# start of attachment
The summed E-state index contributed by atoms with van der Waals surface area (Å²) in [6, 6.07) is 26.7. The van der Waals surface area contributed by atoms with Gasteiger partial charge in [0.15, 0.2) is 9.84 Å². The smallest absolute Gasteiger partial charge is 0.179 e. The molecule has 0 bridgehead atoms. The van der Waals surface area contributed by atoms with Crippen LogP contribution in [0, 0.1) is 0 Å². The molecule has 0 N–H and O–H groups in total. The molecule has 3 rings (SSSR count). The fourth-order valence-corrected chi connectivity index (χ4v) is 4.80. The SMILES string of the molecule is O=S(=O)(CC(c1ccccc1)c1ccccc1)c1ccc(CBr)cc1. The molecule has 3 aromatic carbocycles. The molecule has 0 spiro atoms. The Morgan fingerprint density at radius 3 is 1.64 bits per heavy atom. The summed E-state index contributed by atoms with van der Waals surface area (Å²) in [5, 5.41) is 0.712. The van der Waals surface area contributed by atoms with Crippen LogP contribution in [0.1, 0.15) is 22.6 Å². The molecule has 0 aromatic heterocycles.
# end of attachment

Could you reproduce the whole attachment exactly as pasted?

The summed E-state index contributed by atoms with van der Waals surface area (Å²) in [6, 6.07) is 26.7. The van der Waals surface area contributed by atoms with Gasteiger partial charge in [0.15, 0.2) is 9.84 Å². The smallest absolute Gasteiger partial charge is 0.179 e. The molecule has 0 bridgehead atoms. The van der Waals surface area contributed by atoms with Crippen LogP contribution in [0, 0.1) is 0 Å². The molecule has 0 N–H and O–H groups in total. The molecule has 3 rings (SSSR count). The fourth-order valence-corrected chi connectivity index (χ4v) is 4.80. The SMILES string of the molecule is O=S(=O)(CC(c1ccccc1)c1ccccc1)c1ccc(CBr)cc1. The molecule has 3 aromatic carbocycles. The molecule has 0 spiro atoms. The Morgan fingerprint density at radius 3 is 1.64 bits per heavy atom. The summed E-state index contributed by atoms with van der Waals surface area (Å²) in [5, 5.41) is 0.712. The van der Waals surface area contributed by atoms with Crippen LogP contribution in [0.1, 0.15) is 22.6 Å². The molecule has 0 aromatic heterocycles.